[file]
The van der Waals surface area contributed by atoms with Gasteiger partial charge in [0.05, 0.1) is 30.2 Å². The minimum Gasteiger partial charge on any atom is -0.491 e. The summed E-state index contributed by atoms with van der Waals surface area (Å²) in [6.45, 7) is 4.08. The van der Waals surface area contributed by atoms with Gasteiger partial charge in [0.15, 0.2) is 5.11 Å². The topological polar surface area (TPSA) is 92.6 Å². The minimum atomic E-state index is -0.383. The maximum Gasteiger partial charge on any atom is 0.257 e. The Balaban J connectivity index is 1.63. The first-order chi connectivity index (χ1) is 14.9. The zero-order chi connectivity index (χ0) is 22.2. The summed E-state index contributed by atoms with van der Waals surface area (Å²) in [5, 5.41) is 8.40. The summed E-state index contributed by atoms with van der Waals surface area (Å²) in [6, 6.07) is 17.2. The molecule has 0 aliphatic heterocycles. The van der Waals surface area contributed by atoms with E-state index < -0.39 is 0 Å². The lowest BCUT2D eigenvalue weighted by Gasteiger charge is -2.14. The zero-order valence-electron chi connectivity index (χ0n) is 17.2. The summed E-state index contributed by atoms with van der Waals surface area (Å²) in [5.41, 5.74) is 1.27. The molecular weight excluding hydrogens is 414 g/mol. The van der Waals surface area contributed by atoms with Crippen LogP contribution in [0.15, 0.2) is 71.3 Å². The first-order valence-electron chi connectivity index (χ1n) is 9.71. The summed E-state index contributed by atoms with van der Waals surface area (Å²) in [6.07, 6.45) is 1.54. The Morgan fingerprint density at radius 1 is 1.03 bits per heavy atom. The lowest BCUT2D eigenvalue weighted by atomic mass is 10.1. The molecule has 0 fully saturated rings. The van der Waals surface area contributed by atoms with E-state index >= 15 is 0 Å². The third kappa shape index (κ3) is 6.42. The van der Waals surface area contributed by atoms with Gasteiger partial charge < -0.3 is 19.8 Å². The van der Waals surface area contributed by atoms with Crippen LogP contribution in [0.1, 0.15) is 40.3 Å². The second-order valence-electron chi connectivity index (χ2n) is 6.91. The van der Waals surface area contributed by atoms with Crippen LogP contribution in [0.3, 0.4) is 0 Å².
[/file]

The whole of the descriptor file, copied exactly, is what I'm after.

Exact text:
The van der Waals surface area contributed by atoms with Gasteiger partial charge in [0.05, 0.1) is 30.2 Å². The minimum Gasteiger partial charge on any atom is -0.491 e. The summed E-state index contributed by atoms with van der Waals surface area (Å²) in [6.45, 7) is 4.08. The van der Waals surface area contributed by atoms with Gasteiger partial charge in [0.15, 0.2) is 5.11 Å². The topological polar surface area (TPSA) is 92.6 Å². The minimum atomic E-state index is -0.383. The maximum Gasteiger partial charge on any atom is 0.257 e. The Balaban J connectivity index is 1.63. The first-order chi connectivity index (χ1) is 14.9. The zero-order chi connectivity index (χ0) is 22.2. The summed E-state index contributed by atoms with van der Waals surface area (Å²) in [5, 5.41) is 8.40. The summed E-state index contributed by atoms with van der Waals surface area (Å²) in [6, 6.07) is 17.2. The molecule has 0 aliphatic heterocycles. The van der Waals surface area contributed by atoms with E-state index < -0.39 is 0 Å². The lowest BCUT2D eigenvalue weighted by Gasteiger charge is -2.14. The zero-order valence-electron chi connectivity index (χ0n) is 17.2. The summed E-state index contributed by atoms with van der Waals surface area (Å²) in [5.41, 5.74) is 1.27. The molecular weight excluding hydrogens is 414 g/mol. The van der Waals surface area contributed by atoms with Crippen LogP contribution in [0.15, 0.2) is 71.3 Å². The first-order valence-electron chi connectivity index (χ1n) is 9.71. The summed E-state index contributed by atoms with van der Waals surface area (Å²) in [6.07, 6.45) is 1.54. The Morgan fingerprint density at radius 1 is 1.03 bits per heavy atom. The lowest BCUT2D eigenvalue weighted by atomic mass is 10.1. The molecule has 0 fully saturated rings. The van der Waals surface area contributed by atoms with E-state index >= 15 is 0 Å². The third kappa shape index (κ3) is 6.42. The van der Waals surface area contributed by atoms with Gasteiger partial charge < -0.3 is 19.8 Å². The van der Waals surface area contributed by atoms with Crippen LogP contribution in [0.1, 0.15) is 40.3 Å². The second-order valence-electron chi connectivity index (χ2n) is 6.91. The van der Waals surface area contributed by atoms with Crippen LogP contribution in [0.3, 0.4) is 0 Å².